It’s the season to get wed but for many bride and grooms, the joy of nuptials can also mean big bills.
The average cost of a wedding has come down in recent years but couples in the UK can still expect to pay around £14,000 for their big day.
Help is at hand, however, at the RSPCA charity shop on Queens Road in Halifax, which opened three years ago with a whole section devoted to wedding wear.
Deputy manager Paul Greenwood and his wife Julie both found their outfits for their wedding at the store,
The couple married last September, Julie in a stunning £5,000 designer gown that she paid £150 for and Paul in a suit worth around £150 but that he was able to buy for £35.
“I’d trailed around all the shops in Halifax and Bradford but when I tried their dresses on their just wasn’t that wow,” said Julie.
“Then I came here and it was the first one I saw.”
All donations are sorted through and priced accordingly. If there is a dress that could fetch more than £200, the charity will sell it on ebay as they say they are unlikely to get that kind of money from charity shop visitors.
The dresses they stock go up to £200 and they often include designer gowns in modern styles.
“I think more people are bringing their dresses in,” said Paul.
“Sometimes we find it’s 30 years after the wedding and the wife is begrudgingly handing her dress over while the huisband is saying they don’t have enough wardrobe space!
“When we got married, we decided we didn’t want to spend £10,000 on the wedding. We were setting up our house and we felt that that was more important.
“When Julie came here and tried her dress on, her mum was in tears, her bridesmaid was in tears and she was in tears. That was definitely the one.
“She looked beautiful. She took my breath away.”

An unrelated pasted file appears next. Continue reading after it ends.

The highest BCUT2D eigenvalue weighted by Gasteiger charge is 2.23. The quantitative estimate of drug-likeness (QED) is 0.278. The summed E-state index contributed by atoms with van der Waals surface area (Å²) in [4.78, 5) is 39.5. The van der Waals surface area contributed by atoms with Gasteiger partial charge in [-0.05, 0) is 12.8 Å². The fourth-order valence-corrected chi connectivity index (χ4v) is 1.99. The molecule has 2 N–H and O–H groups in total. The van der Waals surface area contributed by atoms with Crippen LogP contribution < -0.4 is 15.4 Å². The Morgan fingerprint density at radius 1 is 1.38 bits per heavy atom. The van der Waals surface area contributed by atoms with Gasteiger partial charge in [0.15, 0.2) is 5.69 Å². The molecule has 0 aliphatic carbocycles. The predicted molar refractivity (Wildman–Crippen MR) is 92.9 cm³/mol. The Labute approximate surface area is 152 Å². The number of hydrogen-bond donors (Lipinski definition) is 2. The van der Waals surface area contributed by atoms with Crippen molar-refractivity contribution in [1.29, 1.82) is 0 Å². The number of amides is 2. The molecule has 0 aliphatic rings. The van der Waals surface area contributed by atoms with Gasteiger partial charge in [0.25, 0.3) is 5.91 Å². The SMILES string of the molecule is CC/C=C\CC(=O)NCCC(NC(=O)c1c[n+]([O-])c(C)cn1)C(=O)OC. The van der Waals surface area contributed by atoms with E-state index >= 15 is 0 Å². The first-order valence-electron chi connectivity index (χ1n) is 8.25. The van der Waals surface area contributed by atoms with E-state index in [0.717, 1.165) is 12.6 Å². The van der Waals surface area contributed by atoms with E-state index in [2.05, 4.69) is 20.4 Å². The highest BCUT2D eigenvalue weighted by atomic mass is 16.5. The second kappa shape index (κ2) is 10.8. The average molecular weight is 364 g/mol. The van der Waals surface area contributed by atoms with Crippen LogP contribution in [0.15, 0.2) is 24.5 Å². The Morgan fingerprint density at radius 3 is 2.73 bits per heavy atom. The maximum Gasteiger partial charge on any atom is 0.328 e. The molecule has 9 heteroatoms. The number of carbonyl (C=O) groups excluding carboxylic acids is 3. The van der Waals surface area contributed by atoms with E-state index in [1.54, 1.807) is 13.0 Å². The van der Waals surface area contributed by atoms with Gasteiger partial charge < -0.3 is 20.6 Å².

He said more and more people are coming to the store looking for their bridal wear.
“You don’t have to spend £1,000 to £2,000 on a wedding dress,” he said.
“We’re coming through a rcession and people don’t have that kind of money to spend.”
The shop’s volunteers say they have had some gorgeous gowns donated including one stunning lace dress from the 1960s.
They also get given outfits for the rest of the bridal party - from bridesmaids and flower girls to mothers of the brides, page boys and grooms.
And they have a wide selection of hats, fascinators, veils, shoes, jewellery and tiaras.
Particularly popular recently have been vintage tea sets and cake stands for bride and grooms wanting tea party and country garden themes.
Volunteer Jan Dodsworth said people don’t seem to passing their dresses on to their daughters as often any more, and she sees it as a waste to leave lovely dresses in a box never to be worn again.
“I personally don’t understand why people want to keep their dresses,” she said,
“They’re beautiful then in the momet but even after five years they’ve often gone out of fashion.”
She said if brides get their gowns cleaned and sold quick enough, they can often make some money back online or help someone else by donating it to charity.
Oxfam’s online shop also has a beautiful range of second-hand wedding dresses and one-off pieces for the groom, best man and bridesmaids. Many of their dresses are also donated by designers.
“People often come in here asking for a cheap wedding dress and veil for a hen night but they don’t realise how nice the dresses are,” added Jan.
“They’re too nice for a hen do.”